The problem from tip#2 could’ve been solved with algebra, but in my opinion, it was simpler just using the answers. However, there will be problems where there aren’t any tricks involved. In these cases, you just have to power through. * And if you want a top score on the SAT Math section, you’ll have to be able to go through algebraic problems easily.* The problem shown isn’t too hard. At first look, you should recognize that using algebra by itself might not help. Remember tip#1 and put it your own number (try 2). From there, cross multiply, solve for x and you would get 5. It doesn’t matter what number you picked for “a” (except you can’t pick 0). You’ll always get 5. The most important thing though is being able to execute this quickly and save time for other problems.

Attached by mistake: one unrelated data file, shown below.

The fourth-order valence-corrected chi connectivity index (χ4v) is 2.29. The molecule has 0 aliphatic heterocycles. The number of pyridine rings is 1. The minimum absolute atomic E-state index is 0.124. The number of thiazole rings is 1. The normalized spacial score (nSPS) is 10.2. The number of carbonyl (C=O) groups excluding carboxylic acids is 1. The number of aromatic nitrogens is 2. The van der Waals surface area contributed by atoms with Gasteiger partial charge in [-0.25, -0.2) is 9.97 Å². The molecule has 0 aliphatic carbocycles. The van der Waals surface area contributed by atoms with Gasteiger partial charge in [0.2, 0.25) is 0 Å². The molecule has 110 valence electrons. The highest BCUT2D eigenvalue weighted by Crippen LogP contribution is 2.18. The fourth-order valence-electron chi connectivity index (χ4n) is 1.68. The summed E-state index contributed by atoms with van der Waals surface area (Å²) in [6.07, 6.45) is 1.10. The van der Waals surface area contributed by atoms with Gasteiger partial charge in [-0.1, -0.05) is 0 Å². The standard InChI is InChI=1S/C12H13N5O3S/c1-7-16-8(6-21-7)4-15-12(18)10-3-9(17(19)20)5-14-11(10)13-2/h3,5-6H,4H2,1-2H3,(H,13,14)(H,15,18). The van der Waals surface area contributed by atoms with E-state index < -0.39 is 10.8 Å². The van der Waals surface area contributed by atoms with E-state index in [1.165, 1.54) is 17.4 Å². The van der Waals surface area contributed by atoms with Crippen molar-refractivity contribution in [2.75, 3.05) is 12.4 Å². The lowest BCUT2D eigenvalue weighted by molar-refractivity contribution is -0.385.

**4) Know Your Geometric Rules!**

There are quite a few geometry problems on the SAT. If you want to do well, you are going to have to know geometric rules. While there are geometry formulas at the beginning of every math section, * if you find yourself referring to those, you have not internalize geometric rules enough to do well on the SAT.* When faced with a problem like the above example, first draw a picture. You never just solve a geometry problem in your head. Second, label everything.